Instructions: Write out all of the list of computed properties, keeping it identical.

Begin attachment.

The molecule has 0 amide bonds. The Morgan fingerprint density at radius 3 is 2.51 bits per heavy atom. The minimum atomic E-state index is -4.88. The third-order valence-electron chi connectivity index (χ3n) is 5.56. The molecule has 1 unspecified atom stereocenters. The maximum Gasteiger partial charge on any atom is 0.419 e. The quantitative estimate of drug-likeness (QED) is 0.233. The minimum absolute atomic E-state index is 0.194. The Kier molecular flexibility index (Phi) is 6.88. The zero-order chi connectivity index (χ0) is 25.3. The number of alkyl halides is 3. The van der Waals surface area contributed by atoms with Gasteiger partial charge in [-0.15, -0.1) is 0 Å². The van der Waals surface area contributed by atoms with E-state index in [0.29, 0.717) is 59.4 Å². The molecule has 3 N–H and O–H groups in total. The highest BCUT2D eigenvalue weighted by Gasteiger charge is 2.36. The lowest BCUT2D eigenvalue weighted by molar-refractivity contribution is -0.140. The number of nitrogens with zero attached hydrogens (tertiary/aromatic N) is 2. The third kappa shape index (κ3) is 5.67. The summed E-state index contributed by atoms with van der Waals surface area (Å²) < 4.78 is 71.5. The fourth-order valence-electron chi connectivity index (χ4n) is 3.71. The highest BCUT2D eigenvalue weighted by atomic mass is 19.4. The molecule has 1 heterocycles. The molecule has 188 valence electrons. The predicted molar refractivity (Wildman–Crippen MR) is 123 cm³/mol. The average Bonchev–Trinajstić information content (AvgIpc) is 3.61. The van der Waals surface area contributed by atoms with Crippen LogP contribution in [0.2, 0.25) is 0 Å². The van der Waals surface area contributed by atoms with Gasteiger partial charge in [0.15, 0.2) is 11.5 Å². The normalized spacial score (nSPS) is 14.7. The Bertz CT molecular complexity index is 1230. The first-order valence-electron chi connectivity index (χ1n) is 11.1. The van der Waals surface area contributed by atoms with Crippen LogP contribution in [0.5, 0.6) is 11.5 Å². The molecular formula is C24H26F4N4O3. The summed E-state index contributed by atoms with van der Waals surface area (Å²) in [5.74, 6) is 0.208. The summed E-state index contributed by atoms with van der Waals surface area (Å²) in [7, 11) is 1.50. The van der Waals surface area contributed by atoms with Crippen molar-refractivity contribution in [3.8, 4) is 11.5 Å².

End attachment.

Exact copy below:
The molecule has 0 amide bonds. The Morgan fingerprint density at radius 3 is 2.51 bits per heavy atom. The minimum atomic E-state index is -4.88. The third-order valence-electron chi connectivity index (χ3n) is 5.56. The molecule has 1 unspecified atom stereocenters. The maximum Gasteiger partial charge on any atom is 0.419 e. The quantitative estimate of drug-likeness (QED) is 0.233. The minimum absolute atomic E-state index is 0.194. The Kier molecular flexibility index (Phi) is 6.88. The zero-order chi connectivity index (χ0) is 25.3. The number of alkyl halides is 3. The van der Waals surface area contributed by atoms with Gasteiger partial charge in [-0.15, -0.1) is 0 Å². The van der Waals surface area contributed by atoms with E-state index in [0.29, 0.717) is 59.4 Å². The molecule has 3 N–H and O–H groups in total. The highest BCUT2D eigenvalue weighted by Gasteiger charge is 2.36. The lowest BCUT2D eigenvalue weighted by molar-refractivity contribution is -0.140. The number of nitrogens with zero attached hydrogens (tertiary/aromatic N) is 2. The third kappa shape index (κ3) is 5.67. The summed E-state index contributed by atoms with van der Waals surface area (Å²) < 4.78 is 71.5. The fourth-order valence-electron chi connectivity index (χ4n) is 3.71. The highest BCUT2D eigenvalue weighted by atomic mass is 19.4. The molecule has 1 heterocycles. The molecule has 188 valence electrons. The predicted molar refractivity (Wildman–Crippen MR) is 123 cm³/mol. The average Bonchev–Trinajstić information content (AvgIpc) is 3.61. The van der Waals surface area contributed by atoms with Crippen LogP contribution in [0.2, 0.25) is 0 Å². The van der Waals surface area contributed by atoms with Gasteiger partial charge in [0.15, 0.2) is 11.5 Å². The normalized spacial score (nSPS) is 14.7. The Bertz CT molecular complexity index is 1230. The first-order valence-electron chi connectivity index (χ1n) is 11.1. The van der Waals surface area contributed by atoms with Crippen LogP contribution in [0.5, 0.6) is 11.5 Å². The molecular formula is C24H26F4N4O3. The summed E-state index contributed by atoms with van der Waals surface area (Å²) in [5.74, 6) is 0.208. The summed E-state index contributed by atoms with van der Waals surface area (Å²) in [7, 11) is 1.50. The van der Waals surface area contributed by atoms with Crippen molar-refractivity contribution in [3.8, 4) is 11.5 Å².